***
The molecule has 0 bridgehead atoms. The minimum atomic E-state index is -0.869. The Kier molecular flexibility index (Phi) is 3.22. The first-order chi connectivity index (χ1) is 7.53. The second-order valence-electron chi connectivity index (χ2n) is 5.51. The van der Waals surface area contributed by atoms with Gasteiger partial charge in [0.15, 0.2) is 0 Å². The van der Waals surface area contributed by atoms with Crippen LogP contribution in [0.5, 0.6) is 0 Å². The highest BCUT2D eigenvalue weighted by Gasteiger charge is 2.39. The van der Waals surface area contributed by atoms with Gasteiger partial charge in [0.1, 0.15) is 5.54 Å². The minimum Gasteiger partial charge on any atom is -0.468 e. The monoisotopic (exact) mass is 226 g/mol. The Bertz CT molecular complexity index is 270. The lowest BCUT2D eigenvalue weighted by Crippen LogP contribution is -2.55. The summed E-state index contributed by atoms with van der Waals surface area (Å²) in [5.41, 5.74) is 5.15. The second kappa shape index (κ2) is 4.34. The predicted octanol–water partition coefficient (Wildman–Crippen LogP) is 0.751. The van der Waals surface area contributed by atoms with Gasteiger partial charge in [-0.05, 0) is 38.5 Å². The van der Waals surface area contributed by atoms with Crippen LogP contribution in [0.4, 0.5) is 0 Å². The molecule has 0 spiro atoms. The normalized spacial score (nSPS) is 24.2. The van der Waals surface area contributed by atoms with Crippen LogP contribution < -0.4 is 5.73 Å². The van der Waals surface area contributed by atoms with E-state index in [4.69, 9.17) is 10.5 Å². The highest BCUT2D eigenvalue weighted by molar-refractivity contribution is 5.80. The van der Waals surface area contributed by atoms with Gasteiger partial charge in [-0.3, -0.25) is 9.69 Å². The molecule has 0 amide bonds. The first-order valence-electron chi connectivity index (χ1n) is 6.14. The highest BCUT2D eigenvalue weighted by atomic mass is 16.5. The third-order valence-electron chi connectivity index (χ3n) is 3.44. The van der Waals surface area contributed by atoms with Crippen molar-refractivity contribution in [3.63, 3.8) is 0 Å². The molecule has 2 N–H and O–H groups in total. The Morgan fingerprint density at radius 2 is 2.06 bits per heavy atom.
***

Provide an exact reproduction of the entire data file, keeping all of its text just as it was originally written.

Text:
The molecule has 0 bridgehead atoms. The minimum atomic E-state index is -0.869. The Kier molecular flexibility index (Phi) is 3.22. The first-order chi connectivity index (χ1) is 7.53. The second-order valence-electron chi connectivity index (χ2n) is 5.51. The van der Waals surface area contributed by atoms with Gasteiger partial charge in [0.15, 0.2) is 0 Å². The van der Waals surface area contributed by atoms with Crippen LogP contribution in [0.5, 0.6) is 0 Å². The highest BCUT2D eigenvalue weighted by Gasteiger charge is 2.39. The van der Waals surface area contributed by atoms with Gasteiger partial charge in [0.1, 0.15) is 5.54 Å². The minimum Gasteiger partial charge on any atom is -0.468 e. The monoisotopic (exact) mass is 226 g/mol. The Bertz CT molecular complexity index is 270. The lowest BCUT2D eigenvalue weighted by Crippen LogP contribution is -2.55. The summed E-state index contributed by atoms with van der Waals surface area (Å²) in [5.41, 5.74) is 5.15. The second kappa shape index (κ2) is 4.34. The predicted octanol–water partition coefficient (Wildman–Crippen LogP) is 0.751. The van der Waals surface area contributed by atoms with Gasteiger partial charge in [-0.05, 0) is 38.5 Å². The van der Waals surface area contributed by atoms with Crippen LogP contribution in [0.4, 0.5) is 0 Å². The molecule has 0 spiro atoms. The normalized spacial score (nSPS) is 24.2. The van der Waals surface area contributed by atoms with Crippen LogP contribution < -0.4 is 5.73 Å². The van der Waals surface area contributed by atoms with E-state index in [4.69, 9.17) is 10.5 Å². The highest BCUT2D eigenvalue weighted by molar-refractivity contribution is 5.80. The van der Waals surface area contributed by atoms with Gasteiger partial charge in [-0.3, -0.25) is 9.69 Å². The molecule has 0 amide bonds. The first-order valence-electron chi connectivity index (χ1n) is 6.14. The highest BCUT2D eigenvalue weighted by atomic mass is 16.5. The third-order valence-electron chi connectivity index (χ3n) is 3.44. The van der Waals surface area contributed by atoms with Crippen molar-refractivity contribution in [3.63, 3.8) is 0 Å². The molecule has 2 N–H and O–H groups in total. The Morgan fingerprint density at radius 2 is 2.06 bits per heavy atom.